The painting will be at Duncan R Miller Fine Arts, 6 Bury Street, London SW1Y 6AB from 24 February - 16 March 2012.

Tuesday, 24 January 2012

Scottish National Portrait Gallery

During the Christmas break, I was through in Edinburgh and visited the newly refurbished Scottish National Portrait Gallery.  Apparently it has had £17.6 million lavished on it..

It's a beautiful Arts and Crafts building, and the world’s first purpose-built portrait space. The restoration project has opened up previously inaccessible parts of the building and increased the public space by more than 60 per cent. 

If you go expecting to see lots of paintings of people in a parade of famous and historical faces, you'll be disappointed.  It's more about a portrait of a country and its achievements, and isn't merely paintings, but that's the modern museum way of organising and presenting material.  

There's a new gallery dedicated to photography, showing romantically nostalgic highland landscapes and some gritty urban urchins, as well as Annan's amazing photographs of closes.

Thomas Annan, Close No 101 High Street, Glasgow (Albumen print,1868)
There's 'Pioneers of Science', containing a large and sobering Ken Currie portrait Three Oncologists, with some very interesting contextualising material about the doctors portrayed.  
Ken Currie, Three Oncologists (Oil on canvas 2002)
There's also an amazing cast of the head of Dolly the Sheep - a clone of a clone - which I thought was just astonishing.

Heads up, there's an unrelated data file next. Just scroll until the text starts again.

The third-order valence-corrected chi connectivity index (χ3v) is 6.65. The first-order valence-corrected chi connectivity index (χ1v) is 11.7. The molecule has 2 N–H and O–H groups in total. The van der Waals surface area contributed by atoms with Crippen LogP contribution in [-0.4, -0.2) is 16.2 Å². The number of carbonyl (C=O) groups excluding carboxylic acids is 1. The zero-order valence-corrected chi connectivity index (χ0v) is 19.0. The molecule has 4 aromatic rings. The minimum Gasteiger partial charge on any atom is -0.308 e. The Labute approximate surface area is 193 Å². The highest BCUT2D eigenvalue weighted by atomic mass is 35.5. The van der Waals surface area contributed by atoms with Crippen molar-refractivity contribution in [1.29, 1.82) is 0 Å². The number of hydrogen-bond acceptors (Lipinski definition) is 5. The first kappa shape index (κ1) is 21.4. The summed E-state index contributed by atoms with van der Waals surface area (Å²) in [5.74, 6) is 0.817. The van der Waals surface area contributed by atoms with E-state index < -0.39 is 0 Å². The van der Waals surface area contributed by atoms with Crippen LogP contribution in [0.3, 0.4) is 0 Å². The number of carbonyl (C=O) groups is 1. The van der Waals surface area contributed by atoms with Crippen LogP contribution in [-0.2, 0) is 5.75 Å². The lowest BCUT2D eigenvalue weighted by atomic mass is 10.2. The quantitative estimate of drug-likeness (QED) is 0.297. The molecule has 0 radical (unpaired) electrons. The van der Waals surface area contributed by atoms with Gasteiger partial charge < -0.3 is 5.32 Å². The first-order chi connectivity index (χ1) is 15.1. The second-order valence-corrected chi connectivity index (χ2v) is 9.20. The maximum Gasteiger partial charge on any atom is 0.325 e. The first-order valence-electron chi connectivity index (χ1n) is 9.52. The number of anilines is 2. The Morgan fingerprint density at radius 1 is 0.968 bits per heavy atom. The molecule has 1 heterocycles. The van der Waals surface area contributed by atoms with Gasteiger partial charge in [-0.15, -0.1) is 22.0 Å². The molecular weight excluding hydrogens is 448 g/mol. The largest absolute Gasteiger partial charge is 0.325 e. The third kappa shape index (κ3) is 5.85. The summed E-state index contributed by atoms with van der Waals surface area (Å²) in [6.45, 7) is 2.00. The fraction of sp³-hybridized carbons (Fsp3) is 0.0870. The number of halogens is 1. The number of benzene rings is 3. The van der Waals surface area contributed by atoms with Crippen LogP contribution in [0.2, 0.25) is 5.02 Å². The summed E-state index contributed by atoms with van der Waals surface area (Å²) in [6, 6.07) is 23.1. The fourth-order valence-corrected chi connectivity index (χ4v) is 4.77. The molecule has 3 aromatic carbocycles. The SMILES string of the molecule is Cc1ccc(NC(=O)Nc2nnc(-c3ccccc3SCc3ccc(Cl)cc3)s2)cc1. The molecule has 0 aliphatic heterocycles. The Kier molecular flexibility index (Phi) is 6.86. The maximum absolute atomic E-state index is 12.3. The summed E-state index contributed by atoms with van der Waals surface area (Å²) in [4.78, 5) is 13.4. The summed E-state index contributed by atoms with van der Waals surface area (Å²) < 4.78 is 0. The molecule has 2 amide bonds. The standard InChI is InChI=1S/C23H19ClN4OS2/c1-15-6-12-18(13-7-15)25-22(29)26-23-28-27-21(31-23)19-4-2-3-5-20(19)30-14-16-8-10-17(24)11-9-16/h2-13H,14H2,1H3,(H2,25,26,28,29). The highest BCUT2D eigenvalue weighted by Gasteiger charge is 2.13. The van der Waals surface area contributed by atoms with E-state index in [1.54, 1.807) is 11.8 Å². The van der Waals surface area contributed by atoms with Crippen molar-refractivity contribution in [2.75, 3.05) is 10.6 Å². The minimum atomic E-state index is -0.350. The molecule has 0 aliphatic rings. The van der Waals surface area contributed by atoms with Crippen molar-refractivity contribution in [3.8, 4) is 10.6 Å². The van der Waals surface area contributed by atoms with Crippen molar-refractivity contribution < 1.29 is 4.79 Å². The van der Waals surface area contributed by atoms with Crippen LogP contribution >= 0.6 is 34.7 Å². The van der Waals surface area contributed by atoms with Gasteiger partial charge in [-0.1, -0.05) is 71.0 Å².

It's not a piece of art as such, and isn't credited with a maker, but as far as I'm concerned it's a far more powerful piece than anything Damien Hurst has ever come up with.  You can see the scrim poking out, and the unevenness of the plaster where the cast has run up against Dolly's thick wool, so it has a roughness and lovely textural excitement about it.  It has a beautiful shape a rhythm to it, bourne out of the necessity of being unable to cast any further than the non-woolly parts of her head.  It was cast on the day she was put to sleep, so it's a death mask, and as such is a very poignant image.  
It's not often sheep are named and imortalised, but here Dolly is.  She looks almost like one of the Elgin marbles.
Also on display, unfortunately, was John Bellany's portrait of Billy Connolly - a painting so bad that even when you knew who it was, you still couldn't recognise him....

John Bellany, Billy Connolly (Oil on canvas 2004)

No wonder he had to write who it was underneath - or is it just me?

Anyway, if you do get the chance to go to Edinburgh, do visit the Portrait Gallery.  Or if you've been, let me know what you thought....

Monday, 23 January 2012